Did you spot this LA landmark in the new Tarantino film?

Once Upon a Time in ... Hollywood features one of LA's best-loved buildings, immortalised by Marvin Rand
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Marvin Rand's 1963 photograph of the Cinerama Dome, Hollywood, by Welton Becket & Associates, as featured in our book California Captured
Marvin Rand's 1963 photograph of the Cinerama Dome, Hollywood, by Welton Becket & Associates, as featured in our book California Captured

If Once Upon a Time in ... Hollywood, Quentin Tarantino’s ninth film, is a love letter to Hollywood, then it certainly dedicates a line or two to the neighbourhood’s laudatory architecture.

Local, mid-century landmarks such as the vintage Mexican restaurant El Coyote and the Der Wienerschnitzel hot dog chain feature in the period-drama’s scene-setting montages However, the best-known building – which crops up around the 38-second mark in the trailer and also appears on the film’s poster – is the poppy, modernist classic, the Cinerama Dome.

 

The poster for Once Upon a Time In ... Hollywood, featuring the Cinerama Dome
The poster for Once Upon a Time In ... Hollywood, featuring the Cinerama Dome

This masterpiece of mid-century architecture, at 6360 Sunset Boulevard in Hollywood, actually served a practical purpose. Created by the LA practice Welton Becket & Associates in 1963, it was built to show high-definition, wide-screen format films.You can see why it might have appealed to the cineaste Tarantino.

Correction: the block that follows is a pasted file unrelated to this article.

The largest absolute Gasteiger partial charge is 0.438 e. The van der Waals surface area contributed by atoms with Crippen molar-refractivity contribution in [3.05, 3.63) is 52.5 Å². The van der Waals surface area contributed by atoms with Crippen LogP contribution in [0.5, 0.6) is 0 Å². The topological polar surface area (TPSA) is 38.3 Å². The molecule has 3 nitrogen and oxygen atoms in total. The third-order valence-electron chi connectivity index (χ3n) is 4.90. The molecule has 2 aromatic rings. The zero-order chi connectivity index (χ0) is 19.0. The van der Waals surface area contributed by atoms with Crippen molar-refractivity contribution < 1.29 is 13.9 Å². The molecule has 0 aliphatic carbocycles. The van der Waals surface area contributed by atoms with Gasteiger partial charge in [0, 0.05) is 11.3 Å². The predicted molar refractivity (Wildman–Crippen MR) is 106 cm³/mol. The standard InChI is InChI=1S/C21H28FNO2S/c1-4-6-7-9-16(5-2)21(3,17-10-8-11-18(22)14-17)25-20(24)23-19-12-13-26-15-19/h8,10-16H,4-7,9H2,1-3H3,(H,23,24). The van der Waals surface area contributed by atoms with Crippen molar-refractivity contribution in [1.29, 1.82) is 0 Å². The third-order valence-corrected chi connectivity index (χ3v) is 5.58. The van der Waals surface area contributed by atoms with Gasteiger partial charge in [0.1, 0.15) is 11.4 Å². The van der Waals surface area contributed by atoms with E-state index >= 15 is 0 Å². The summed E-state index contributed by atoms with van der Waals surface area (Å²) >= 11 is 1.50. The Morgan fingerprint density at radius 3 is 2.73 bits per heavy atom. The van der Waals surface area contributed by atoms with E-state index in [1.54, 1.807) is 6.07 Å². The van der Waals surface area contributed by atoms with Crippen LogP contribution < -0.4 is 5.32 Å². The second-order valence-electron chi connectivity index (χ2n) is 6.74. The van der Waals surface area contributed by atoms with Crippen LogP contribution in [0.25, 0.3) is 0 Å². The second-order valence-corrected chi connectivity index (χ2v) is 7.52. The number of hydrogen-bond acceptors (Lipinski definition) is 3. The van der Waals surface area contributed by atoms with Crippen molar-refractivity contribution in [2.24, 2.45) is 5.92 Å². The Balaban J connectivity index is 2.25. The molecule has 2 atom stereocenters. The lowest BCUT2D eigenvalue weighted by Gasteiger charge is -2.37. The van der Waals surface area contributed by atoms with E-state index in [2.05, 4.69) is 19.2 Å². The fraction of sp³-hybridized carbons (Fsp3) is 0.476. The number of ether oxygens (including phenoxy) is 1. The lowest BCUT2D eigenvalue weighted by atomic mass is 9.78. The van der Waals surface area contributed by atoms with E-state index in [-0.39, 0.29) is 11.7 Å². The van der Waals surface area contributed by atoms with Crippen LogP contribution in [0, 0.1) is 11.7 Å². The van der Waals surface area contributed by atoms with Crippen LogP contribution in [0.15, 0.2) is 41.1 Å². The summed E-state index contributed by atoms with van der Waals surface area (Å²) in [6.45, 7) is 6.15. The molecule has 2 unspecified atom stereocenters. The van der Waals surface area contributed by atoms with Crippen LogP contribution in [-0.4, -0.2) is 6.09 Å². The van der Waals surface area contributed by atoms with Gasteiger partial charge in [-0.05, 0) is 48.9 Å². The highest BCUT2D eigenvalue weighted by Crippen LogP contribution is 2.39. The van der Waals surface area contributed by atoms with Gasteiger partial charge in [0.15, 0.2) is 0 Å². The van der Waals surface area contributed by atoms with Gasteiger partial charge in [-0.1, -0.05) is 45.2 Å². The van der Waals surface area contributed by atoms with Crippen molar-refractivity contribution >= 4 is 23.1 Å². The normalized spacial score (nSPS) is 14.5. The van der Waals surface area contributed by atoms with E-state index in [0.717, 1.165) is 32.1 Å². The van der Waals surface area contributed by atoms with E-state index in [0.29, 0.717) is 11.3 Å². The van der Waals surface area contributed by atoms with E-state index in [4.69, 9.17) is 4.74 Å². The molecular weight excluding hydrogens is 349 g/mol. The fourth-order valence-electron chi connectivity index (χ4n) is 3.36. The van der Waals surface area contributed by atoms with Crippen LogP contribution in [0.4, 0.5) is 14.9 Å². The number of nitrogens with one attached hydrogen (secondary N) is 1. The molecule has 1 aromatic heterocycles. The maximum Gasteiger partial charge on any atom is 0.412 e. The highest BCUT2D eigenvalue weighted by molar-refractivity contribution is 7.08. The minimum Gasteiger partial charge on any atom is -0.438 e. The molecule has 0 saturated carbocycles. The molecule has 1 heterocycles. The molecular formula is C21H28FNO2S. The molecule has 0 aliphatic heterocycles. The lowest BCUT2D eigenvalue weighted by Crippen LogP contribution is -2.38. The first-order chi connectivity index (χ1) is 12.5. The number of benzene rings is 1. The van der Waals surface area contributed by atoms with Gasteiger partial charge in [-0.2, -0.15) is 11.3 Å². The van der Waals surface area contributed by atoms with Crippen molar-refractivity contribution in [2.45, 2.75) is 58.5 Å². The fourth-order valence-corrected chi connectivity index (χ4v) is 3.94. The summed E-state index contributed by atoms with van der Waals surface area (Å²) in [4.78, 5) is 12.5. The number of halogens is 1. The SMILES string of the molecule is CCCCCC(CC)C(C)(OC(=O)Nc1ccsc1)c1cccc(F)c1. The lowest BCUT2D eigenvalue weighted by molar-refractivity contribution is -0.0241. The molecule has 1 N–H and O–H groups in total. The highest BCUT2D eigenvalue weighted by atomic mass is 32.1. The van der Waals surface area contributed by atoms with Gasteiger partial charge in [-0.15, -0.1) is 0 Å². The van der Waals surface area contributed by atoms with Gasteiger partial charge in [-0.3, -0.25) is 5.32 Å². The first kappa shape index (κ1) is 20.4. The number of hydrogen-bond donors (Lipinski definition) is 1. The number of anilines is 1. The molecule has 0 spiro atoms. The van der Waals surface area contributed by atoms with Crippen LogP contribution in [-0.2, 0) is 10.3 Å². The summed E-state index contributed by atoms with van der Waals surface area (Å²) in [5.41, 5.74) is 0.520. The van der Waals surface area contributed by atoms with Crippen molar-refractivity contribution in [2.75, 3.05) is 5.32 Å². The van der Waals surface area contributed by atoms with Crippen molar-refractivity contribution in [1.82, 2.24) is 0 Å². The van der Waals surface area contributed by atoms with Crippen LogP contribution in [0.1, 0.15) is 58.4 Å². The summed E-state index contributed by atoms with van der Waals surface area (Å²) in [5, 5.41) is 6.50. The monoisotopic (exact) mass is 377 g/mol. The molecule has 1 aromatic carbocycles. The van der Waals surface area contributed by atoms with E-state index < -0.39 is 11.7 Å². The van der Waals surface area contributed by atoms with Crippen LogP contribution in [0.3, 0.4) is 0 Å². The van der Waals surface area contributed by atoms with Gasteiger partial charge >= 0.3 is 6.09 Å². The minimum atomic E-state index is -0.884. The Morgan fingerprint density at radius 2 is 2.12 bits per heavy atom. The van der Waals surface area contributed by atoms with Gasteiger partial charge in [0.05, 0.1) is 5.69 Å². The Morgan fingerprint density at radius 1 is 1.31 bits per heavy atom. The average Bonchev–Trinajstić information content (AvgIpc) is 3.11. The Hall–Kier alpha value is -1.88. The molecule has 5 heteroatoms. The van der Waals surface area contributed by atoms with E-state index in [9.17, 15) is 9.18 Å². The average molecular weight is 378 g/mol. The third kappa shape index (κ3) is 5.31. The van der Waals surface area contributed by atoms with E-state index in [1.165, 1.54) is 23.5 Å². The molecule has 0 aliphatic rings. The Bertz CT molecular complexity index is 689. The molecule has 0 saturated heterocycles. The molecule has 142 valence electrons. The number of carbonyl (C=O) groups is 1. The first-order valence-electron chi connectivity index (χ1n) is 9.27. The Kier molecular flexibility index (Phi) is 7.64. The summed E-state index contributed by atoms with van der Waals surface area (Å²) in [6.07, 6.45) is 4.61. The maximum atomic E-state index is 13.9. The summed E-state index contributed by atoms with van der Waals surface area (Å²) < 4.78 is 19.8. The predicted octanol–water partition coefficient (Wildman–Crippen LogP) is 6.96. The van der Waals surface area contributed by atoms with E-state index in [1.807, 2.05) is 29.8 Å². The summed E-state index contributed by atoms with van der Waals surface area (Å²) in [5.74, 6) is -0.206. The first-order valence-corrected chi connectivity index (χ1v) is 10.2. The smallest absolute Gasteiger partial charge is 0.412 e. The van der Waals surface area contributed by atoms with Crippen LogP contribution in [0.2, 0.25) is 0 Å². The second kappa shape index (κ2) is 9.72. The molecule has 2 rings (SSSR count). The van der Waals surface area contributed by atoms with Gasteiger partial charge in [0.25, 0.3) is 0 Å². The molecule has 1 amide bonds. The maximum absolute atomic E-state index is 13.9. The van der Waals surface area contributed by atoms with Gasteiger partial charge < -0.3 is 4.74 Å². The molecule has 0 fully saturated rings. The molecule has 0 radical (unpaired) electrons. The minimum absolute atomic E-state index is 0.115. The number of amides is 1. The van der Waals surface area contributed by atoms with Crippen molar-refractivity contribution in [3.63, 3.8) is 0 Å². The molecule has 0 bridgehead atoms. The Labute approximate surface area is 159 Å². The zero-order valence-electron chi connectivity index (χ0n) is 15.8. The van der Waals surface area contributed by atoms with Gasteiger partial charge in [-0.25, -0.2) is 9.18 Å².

Drawing on Buckminster Fuller’s geodesic domes, the building was actually quite cheap to build, despite its space age, showy look. It opened as scheduled at the beginning of November in 1963, just in time for the premier of It’s a Mad, Mad, Mad, Mad World.

 

 

Of course, Tarantino isn’t the first Angelino to capture and admire this building. The great 20th-century Californian photographer Marvin Rand recognised the Cinerama Dome as an important new landmark, and shot the building shortly after it opened, while it was still showing that very first film.

Sadly this auspicious start didn’t prevent the Cinerama Dome from going into decline. A few decades later, the movie industry had moved away from wide-screen venues, favouring multiplexes instead, and the Dome was, at one point due to be reworked into a greater plan for a shopping mall on its Sunset Boulevard site.

LA’s planning department intervened in late 1998, designating the Dome a Historic-Cultural Monument, and today it looks more or less the same as when Marvin first shot it.

Indeed, the Cinerama Dome has managed to regain a little of its sixties mojo thanks to Tarantino. A couple of weeks ago it hosted special, wide-screen 70mm preview screenings of Once Upon a Time ... in Hollywood as part of a three-day tribute to the director.

 

California Captured

For more visions of mid-century Los Angeles, order a copy California captured here. 


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